Cinema Libre Studio has entered into a partnership with China’s Gaia Studio for a significant expansion of the film’s U.S. theatrical release. “Gaia Studio also expects to distribute the film in China, Hong Kong and Taiwan as soon as possible,”
Cinema Libre said. No import license, distributor or release date have yet been firmed up for China.
The film is currently playing at some 20 theaters in the U.S., an accelerated release which Cinema Libre says was a reaction to being selected and then deselected from playing at the Tribeca Film Festival, and an effort “to dispel misconceptions that the film was anti-vaccine.”
Tribeca co-founder Robert De Niro later went on NBC to state his regret for the film being pulled from the festival. He urged the public to “go see the film.”
The subtleties of the North American festival scene may be lost on Chinese audiences. But there is plenty of reasons for them to relate to the movie.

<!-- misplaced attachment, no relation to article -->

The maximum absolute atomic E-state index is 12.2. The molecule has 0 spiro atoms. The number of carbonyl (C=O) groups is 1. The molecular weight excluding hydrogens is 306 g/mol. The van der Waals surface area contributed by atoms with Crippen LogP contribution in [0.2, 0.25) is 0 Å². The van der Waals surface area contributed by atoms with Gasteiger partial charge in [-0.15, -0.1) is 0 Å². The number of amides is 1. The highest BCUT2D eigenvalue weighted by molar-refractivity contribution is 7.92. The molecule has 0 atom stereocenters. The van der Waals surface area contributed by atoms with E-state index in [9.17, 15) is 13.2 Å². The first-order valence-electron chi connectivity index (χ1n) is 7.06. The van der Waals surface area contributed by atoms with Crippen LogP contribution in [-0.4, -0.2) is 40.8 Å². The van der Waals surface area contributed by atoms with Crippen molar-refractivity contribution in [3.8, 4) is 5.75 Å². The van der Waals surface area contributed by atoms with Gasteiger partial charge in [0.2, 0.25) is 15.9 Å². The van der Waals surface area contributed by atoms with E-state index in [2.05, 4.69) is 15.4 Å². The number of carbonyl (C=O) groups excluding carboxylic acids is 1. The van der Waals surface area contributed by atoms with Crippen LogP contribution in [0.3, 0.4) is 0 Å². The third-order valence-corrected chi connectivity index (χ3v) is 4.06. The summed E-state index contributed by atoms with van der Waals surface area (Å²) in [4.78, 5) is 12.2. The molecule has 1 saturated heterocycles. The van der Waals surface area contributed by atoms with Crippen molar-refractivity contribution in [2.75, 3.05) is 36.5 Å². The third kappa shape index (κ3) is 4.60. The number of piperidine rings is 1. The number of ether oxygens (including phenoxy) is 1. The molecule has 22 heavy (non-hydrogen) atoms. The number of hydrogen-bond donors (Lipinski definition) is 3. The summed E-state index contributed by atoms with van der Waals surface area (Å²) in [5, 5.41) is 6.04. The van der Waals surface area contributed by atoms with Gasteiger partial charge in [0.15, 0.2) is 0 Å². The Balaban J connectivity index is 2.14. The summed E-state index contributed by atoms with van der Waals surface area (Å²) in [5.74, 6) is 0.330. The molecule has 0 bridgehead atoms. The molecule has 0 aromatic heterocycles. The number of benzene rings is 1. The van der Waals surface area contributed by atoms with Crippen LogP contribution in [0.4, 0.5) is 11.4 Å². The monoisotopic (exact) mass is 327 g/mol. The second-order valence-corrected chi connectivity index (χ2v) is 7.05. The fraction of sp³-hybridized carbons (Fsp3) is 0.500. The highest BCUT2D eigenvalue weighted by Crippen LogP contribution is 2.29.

Chinese authorities arrested or demoted some 350 officials and made over 200 arrests in connection with a vaccine scandal in Shandong Province. A 47-year old woman was revealed to have traded over $100 million vaccines through an unlicensed company which had a network of 300 sub-dealers across the country. While the vaccines were produced by licensed companies, many were at or close to expiry, and many had not been stored or transported under the correct conditions, likely rendering them useless. While the scandal was known to the authorities in early 2015, officials had covered it up until February this year.
“This is a topic in the news, and we feel this movie gives a moving account and record of actual events and trends occurring. This is knowledge and information that can help people,” said A.L Yang, chairman and founder of Gaia Studio.
The film will also be screened at the Cannes Film Market.